Harness the power of the written word

For most attorneys it is an underutilized marketing tool.

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  • | 1:00 a.m. March 2, 2023
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  • The Bar Bulletin
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Ask the average person what we do as attorneys and they will conjure up an image from the TV show “Law & Order” of a well-dressed, fast-paced attorney arguing in court.

How many times have you told someone you’re an attorney and their response was “you must be good at arguing?” Of course, that’s not what we really do. Well, at least that’s not what I do.

Most of what we do is sit around a computer reading, researching and writing.

I write a lot, and I don’t mean motions, emails and tweets. I write for publication. It started years ago with a column for a newspaper, much like this. Now that I am an attorney, it is for legal publications, books, journal articles and commentary.

I recently was asked why I write. The obvious answer is that I enjoy it. In a few hundred words I can influence and help others. It is a powerful resource.

There also is a less altruistic reason. Writing helps me establish credibility. In terms of my law practice, it is a marketing tool.

For most attorneys, it is an underutilized marketing tool. For most, I suspect it is a feeling of lack of time. For others, you may not know where to start or what topic on which to write.

A few years ago, I was approached to author a chapter in a book for the American Bar Association. I knew so little about the topic, I had to literally Google the key term, impact investing, or what is now commonly called Environmental, Social and Governance.

Not only was it a new concept, I also was tasked with writing about its development in the United Kingdom. New topic, new standard of laws.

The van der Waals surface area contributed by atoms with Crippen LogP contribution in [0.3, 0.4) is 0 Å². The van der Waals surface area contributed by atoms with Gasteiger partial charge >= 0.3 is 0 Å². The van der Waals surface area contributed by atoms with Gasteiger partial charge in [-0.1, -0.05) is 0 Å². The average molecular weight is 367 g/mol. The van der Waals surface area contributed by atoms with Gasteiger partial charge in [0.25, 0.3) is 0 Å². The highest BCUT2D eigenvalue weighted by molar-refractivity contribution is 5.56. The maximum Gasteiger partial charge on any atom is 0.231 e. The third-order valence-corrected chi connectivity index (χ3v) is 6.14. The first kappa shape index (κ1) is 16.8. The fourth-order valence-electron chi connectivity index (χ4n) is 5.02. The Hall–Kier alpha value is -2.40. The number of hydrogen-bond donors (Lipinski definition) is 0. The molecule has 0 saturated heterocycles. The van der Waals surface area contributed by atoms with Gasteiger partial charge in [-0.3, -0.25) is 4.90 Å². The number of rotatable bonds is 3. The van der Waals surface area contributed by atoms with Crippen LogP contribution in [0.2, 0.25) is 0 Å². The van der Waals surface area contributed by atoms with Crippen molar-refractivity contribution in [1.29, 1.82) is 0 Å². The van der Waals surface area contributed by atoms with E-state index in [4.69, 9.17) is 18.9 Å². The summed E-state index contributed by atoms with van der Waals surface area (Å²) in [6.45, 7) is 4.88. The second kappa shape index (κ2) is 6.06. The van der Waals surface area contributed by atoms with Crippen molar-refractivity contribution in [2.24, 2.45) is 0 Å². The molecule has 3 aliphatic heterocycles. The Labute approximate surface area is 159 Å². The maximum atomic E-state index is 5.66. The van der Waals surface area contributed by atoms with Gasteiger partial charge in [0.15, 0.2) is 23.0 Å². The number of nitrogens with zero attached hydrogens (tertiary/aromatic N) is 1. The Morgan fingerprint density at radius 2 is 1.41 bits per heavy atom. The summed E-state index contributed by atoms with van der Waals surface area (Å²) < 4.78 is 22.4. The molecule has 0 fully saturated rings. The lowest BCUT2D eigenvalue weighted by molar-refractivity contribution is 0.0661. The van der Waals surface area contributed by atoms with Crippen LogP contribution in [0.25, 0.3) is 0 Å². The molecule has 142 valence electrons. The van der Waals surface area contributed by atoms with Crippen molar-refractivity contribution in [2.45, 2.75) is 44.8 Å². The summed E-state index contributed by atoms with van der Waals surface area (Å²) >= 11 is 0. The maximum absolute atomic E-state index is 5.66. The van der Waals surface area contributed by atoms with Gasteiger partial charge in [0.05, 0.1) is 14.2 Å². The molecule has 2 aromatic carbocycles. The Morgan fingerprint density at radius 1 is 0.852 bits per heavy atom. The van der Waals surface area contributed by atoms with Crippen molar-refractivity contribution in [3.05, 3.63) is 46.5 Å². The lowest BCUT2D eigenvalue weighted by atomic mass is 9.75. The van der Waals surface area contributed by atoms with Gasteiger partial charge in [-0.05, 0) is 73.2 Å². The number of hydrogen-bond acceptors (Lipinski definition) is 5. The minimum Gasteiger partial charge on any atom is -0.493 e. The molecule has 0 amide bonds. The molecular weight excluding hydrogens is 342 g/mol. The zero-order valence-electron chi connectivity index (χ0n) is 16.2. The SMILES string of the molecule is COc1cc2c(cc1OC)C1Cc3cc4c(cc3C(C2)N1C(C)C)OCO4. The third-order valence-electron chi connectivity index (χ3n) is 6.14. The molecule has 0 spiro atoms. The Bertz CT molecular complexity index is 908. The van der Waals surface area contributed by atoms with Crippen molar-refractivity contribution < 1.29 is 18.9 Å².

I spent months researching. It was the most difficult writing project I have ever conducted, for a book that 10 people would read. However, at the end of it, I had a wealth of new knowledge and added credibility.

From there, it was figuring out what to do with that information. I authored a few more short articles for legal journals, read by fewer people than the book.

Then it started to pop, and opportunities began to present themselves. I got involved in legal development on the topic in Europe. I began speaking at international law conferences. When this article is published, I will be speaking at the American Bar Association midyear meeting in New Orleans.

I am frequently called by major media outlets for my opinion on the topic. I have somehow become an international expert. All because I took the time to write.

I am sure I lost a lot of you when I said I spent months researching. We’re busy, so how can we make the time for that?

The truth is you are already doing the research. You have some client issue that you’ve spent hours trying to figure out and it dominated your thoughts for days. You found some new twist, or a new development that isn’t widely known. You got excited and told a colleague. Then at the end of it, you wrote one paragraph in a motion for an audience of one.

There is your topic and research, the question is what to do with it.

Break free of the idea that legal writing has to be a 40,000-word law school paper. My average journal article is 2,500 words. I have had some as short as 250. For articles like this, my target is 750. It all depends on where it is being published.

Choosing where to submit is about what you want to accomplish. If you want to build credibility and get a nice line on your law firm’s bio page, chase the journals at law schools. If you want to share information with practicing attorneys, submit to what you read.

One of the perks of being a member of the Jacksonville Bar Association is a subscription to the Jacksonville Daily Record. The JBA’s monthly Bar Bulletin always needs quality submissions from members.

That leads to a secret about being published: Many publications need people to write submissions. They sometimes scramble to fill space. From my experience, even the elite publications get only about 10 submissions per space. That means nine people are rejected, but you learn from the rejections and hone the skill.

Your topic doesn’t have to be about some complex nuance of law. I’m writing an article about writing, but you’re still reading it and now you know I know a lot about ESG.

It’s marketing.

Jon McGowan is founder of The McGowan Law Firm in Jacksonville Beach. He practices business law, local government law, international business law and environmental law.



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